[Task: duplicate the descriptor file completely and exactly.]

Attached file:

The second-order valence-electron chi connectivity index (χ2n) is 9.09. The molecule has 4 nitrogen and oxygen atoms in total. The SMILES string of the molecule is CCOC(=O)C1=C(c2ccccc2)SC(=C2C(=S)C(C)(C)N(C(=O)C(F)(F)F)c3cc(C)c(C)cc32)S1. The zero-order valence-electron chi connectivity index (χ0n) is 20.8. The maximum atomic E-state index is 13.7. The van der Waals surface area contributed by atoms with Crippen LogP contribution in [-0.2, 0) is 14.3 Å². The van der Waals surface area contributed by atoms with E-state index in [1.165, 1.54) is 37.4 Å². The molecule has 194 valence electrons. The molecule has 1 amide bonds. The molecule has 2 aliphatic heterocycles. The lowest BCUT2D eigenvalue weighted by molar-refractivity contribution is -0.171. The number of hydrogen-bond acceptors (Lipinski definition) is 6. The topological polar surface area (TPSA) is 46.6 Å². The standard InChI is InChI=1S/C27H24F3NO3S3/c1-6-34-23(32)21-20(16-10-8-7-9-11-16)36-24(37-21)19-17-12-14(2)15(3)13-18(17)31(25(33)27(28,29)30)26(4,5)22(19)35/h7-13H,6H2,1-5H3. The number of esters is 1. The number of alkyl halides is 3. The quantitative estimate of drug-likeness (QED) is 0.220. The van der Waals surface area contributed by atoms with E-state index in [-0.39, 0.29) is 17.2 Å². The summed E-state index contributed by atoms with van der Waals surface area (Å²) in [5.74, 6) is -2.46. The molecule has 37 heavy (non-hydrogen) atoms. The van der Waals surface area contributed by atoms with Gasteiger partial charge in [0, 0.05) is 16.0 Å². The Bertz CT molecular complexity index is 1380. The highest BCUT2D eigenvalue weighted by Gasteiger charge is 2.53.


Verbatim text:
The second-order valence-electron chi connectivity index (χ2n) is 9.09. The molecule has 4 nitrogen and oxygen atoms in total. The SMILES string of the molecule is CCOC(=O)C1=C(c2ccccc2)SC(=C2C(=S)C(C)(C)N(C(=O)C(F)(F)F)c3cc(C)c(C)cc32)S1. The zero-order valence-electron chi connectivity index (χ0n) is 20.8. The maximum atomic E-state index is 13.7. The van der Waals surface area contributed by atoms with Crippen LogP contribution in [-0.2, 0) is 14.3 Å². The van der Waals surface area contributed by atoms with E-state index in [1.165, 1.54) is 37.4 Å². The molecule has 194 valence electrons. The molecule has 1 amide bonds. The molecule has 2 aliphatic heterocycles. The lowest BCUT2D eigenvalue weighted by molar-refractivity contribution is -0.171. The number of hydrogen-bond acceptors (Lipinski definition) is 6. The topological polar surface area (TPSA) is 46.6 Å². The standard InChI is InChI=1S/C27H24F3NO3S3/c1-6-34-23(32)21-20(16-10-8-7-9-11-16)36-24(37-21)19-17-12-14(2)15(3)13-18(17)31(25(33)27(28,29)30)26(4,5)22(19)35/h7-13H,6H2,1-5H3. The number of esters is 1. The number of alkyl halides is 3. The quantitative estimate of drug-likeness (QED) is 0.220. The van der Waals surface area contributed by atoms with E-state index in [-0.39, 0.29) is 17.2 Å². The summed E-state index contributed by atoms with van der Waals surface area (Å²) in [5.74, 6) is -2.46. The molecule has 37 heavy (non-hydrogen) atoms. The van der Waals surface area contributed by atoms with Gasteiger partial charge in [0, 0.05) is 16.0 Å². The Bertz CT molecular complexity index is 1380. The highest BCUT2D eigenvalue weighted by Gasteiger charge is 2.53.